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The March on Washington
Marking the 40th Anniversary of the Historic Civil Rights Protest

moreNPR's Juan Williams reports on the voices heard the day of the march.

The Rev. Martin Luther King Jr., at the March on Washington.

The Rev. Martin Luther King Jr., at the March on Washington, Aug. 28, 1963.
Credit: National Archives


Marchers carry signs demanding an end to police brutality.

Marchers at the 1963 event carry signs demanding an end to police brutality.
Credit: National Park Service


Coretta Scott King speaks from the steps of the Lincoln Memorial, Aug. 23, 2003, at a ceremony commemorating the 40th anniversary of the March on Washington.

Coretta Scott King speaks from the steps of the Lincoln Memorial, Aug. 23, 2003, at a ceremony commemorating the 40th anniversary of the March on Washington.
Credit: Reuters Limited © 2003


audio iconHear an NPR report on the ceremony.

Aug. 22-29, 2003 -- This week marks the 40th anniversary of the civil rights March on Washington, which featured the Rev. Martin Luther King's famous "I Have a Dream" speech before an unexpectedly large crowd of at least 250,000 people.

NPR remembers the event with a series of reports, including a look behind the scenes at the struggles over staging the historic event and interviews with participants who traveled to the nation's capital from around the country. Follow NPR coverage:

Friday, Aug. 22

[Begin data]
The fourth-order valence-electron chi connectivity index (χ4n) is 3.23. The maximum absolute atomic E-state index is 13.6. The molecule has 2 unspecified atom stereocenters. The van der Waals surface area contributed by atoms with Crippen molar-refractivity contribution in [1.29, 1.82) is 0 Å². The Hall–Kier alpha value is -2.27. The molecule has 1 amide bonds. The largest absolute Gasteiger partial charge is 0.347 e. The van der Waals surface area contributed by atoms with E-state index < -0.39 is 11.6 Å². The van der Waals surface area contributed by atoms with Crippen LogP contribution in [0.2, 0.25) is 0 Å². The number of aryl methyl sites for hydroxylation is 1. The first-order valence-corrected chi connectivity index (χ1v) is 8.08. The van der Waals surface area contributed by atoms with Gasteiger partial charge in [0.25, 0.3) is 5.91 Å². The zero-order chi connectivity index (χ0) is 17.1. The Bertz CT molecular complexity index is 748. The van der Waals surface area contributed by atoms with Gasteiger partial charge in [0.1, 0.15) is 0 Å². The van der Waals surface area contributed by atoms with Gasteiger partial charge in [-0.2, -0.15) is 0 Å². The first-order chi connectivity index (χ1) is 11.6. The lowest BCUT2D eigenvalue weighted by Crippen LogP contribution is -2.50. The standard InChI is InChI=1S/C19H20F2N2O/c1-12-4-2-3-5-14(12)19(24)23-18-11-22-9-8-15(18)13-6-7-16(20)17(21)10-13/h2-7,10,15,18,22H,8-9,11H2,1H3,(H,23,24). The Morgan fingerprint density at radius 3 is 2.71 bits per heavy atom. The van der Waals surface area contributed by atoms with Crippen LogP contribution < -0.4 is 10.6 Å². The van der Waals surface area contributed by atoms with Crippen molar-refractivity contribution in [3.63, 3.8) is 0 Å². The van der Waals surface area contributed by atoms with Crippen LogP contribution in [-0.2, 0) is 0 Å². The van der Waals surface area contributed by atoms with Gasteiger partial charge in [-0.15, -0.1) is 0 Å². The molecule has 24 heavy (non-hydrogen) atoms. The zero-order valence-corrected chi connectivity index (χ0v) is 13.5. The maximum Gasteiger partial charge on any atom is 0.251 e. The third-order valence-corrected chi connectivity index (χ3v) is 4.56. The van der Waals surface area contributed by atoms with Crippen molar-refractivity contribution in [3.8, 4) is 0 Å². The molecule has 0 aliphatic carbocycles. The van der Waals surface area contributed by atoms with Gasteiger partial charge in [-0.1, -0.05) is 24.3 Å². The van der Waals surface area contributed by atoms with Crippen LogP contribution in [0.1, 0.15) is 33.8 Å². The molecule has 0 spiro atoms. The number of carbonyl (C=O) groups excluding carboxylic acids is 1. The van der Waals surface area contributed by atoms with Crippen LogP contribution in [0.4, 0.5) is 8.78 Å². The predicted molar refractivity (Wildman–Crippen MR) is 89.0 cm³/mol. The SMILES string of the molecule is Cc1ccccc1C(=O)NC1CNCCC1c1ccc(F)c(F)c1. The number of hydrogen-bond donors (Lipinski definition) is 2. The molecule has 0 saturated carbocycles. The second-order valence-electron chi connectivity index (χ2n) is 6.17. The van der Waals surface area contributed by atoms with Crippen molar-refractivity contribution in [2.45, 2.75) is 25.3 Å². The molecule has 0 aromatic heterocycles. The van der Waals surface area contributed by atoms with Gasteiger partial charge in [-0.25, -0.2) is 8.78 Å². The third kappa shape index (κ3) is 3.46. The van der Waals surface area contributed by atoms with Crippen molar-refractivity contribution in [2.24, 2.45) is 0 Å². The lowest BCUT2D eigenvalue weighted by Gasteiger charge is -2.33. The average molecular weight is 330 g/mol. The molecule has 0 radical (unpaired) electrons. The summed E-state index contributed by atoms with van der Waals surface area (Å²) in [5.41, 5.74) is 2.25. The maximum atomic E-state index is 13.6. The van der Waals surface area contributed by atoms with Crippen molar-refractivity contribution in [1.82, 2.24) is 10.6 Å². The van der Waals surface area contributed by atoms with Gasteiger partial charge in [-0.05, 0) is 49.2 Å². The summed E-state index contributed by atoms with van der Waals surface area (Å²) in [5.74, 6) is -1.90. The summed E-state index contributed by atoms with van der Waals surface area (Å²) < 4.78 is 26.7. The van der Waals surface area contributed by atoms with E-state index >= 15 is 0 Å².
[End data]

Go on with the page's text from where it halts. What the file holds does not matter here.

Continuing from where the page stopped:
More Behind the March on Washington
The Aug. 28, 1963, March on Washington is remembered for the Rev. Martin Luther King Jr.'s legendary 'I Have a Dream Speech' and the unexpectedly large crowd that was on hand to listen. But the outward appearance of unity masked divisions over the march by top civil rights groups. As the nation marks the 40th anniversary of the historic event, NPR's Juan Williams reports on Morning Edition about the story behind the march.

Sunday, Aug. 24
More The Unfinished Business of the March
Phillip Martin reports on the reflections of people in Massachusetts who attended the civil rights March on Washington four decades ago. They talk about their participation in the event, and about what has and hasn't changed in the African-American community since then.

Monday, Aug. 25
More Going to the March
They came by bus, train and, in at least one case, roller-skates. The people who traveled to the March on Washington from around the country made the journey despite threats of violence by members of the American Nazi Party and other racists. On Morning Edition, NPR's Juan Williams reports on the stories of some of the march's participants and organizers.